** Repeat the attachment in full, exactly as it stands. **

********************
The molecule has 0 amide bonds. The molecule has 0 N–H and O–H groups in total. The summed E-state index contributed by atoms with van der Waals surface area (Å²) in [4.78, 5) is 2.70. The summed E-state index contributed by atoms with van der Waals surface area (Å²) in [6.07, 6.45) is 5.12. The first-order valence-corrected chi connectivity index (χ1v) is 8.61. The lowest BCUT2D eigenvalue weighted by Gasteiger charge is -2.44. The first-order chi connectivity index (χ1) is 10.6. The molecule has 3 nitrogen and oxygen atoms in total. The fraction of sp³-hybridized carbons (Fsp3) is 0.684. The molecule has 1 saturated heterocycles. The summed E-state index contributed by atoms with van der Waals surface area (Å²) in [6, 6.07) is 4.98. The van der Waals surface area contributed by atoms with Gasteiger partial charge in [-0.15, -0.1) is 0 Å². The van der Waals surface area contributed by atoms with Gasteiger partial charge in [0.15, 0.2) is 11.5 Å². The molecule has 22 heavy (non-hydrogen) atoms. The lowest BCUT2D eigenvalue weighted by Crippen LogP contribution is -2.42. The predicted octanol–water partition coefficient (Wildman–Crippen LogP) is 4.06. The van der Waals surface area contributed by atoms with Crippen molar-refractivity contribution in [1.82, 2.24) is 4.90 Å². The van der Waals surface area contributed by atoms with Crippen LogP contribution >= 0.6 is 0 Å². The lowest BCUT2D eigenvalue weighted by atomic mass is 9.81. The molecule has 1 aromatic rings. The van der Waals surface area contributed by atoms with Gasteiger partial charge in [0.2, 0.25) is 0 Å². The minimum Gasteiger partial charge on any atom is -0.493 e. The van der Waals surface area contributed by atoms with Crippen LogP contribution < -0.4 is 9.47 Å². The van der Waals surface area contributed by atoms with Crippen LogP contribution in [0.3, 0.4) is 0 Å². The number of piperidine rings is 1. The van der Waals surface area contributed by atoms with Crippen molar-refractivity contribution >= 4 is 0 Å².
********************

The molecule has 0 amide bonds. The molecule has 0 N–H and O–H groups in total. The summed E-state index contributed by atoms with van der Waals surface area (Å²) in [4.78, 5) is 2.70. The summed E-state index contributed by atoms with van der Waals surface area (Å²) in [6.07, 6.45) is 5.12. The first-order valence-corrected chi connectivity index (χ1v) is 8.61. The lowest BCUT2D eigenvalue weighted by Gasteiger charge is -2.44. The first-order chi connectivity index (χ1) is 10.6. The molecule has 3 nitrogen and oxygen atoms in total. The fraction of sp³-hybridized carbons (Fsp3) is 0.684. The molecule has 1 saturated heterocycles. The summed E-state index contributed by atoms with van der Waals surface area (Å²) in [6, 6.07) is 4.98. The van der Waals surface area contributed by atoms with Gasteiger partial charge in [-0.15, -0.1) is 0 Å². The van der Waals surface area contributed by atoms with Gasteiger partial charge in [0.15, 0.2) is 11.5 Å². The molecule has 22 heavy (non-hydrogen) atoms. The lowest BCUT2D eigenvalue weighted by Crippen LogP contribution is -2.42. The predicted octanol–water partition coefficient (Wildman–Crippen LogP) is 4.06. The van der Waals surface area contributed by atoms with Crippen molar-refractivity contribution in [1.82, 2.24) is 4.90 Å². The van der Waals surface area contributed by atoms with Crippen LogP contribution >= 0.6 is 0 Å². The lowest BCUT2D eigenvalue weighted by atomic mass is 9.81. The molecule has 1 aromatic rings. The van der Waals surface area contributed by atoms with Gasteiger partial charge in [0.2, 0.25) is 0 Å². The minimum Gasteiger partial charge on any atom is -0.493 e. The van der Waals surface area contributed by atoms with Crippen LogP contribution < -0.4 is 9.47 Å². The van der Waals surface area contributed by atoms with Crippen LogP contribution in [0.3, 0.4) is 0 Å². The number of piperidine rings is 1. The van der Waals surface area contributed by atoms with Crippen molar-refractivity contribution >= 4 is 0 Å².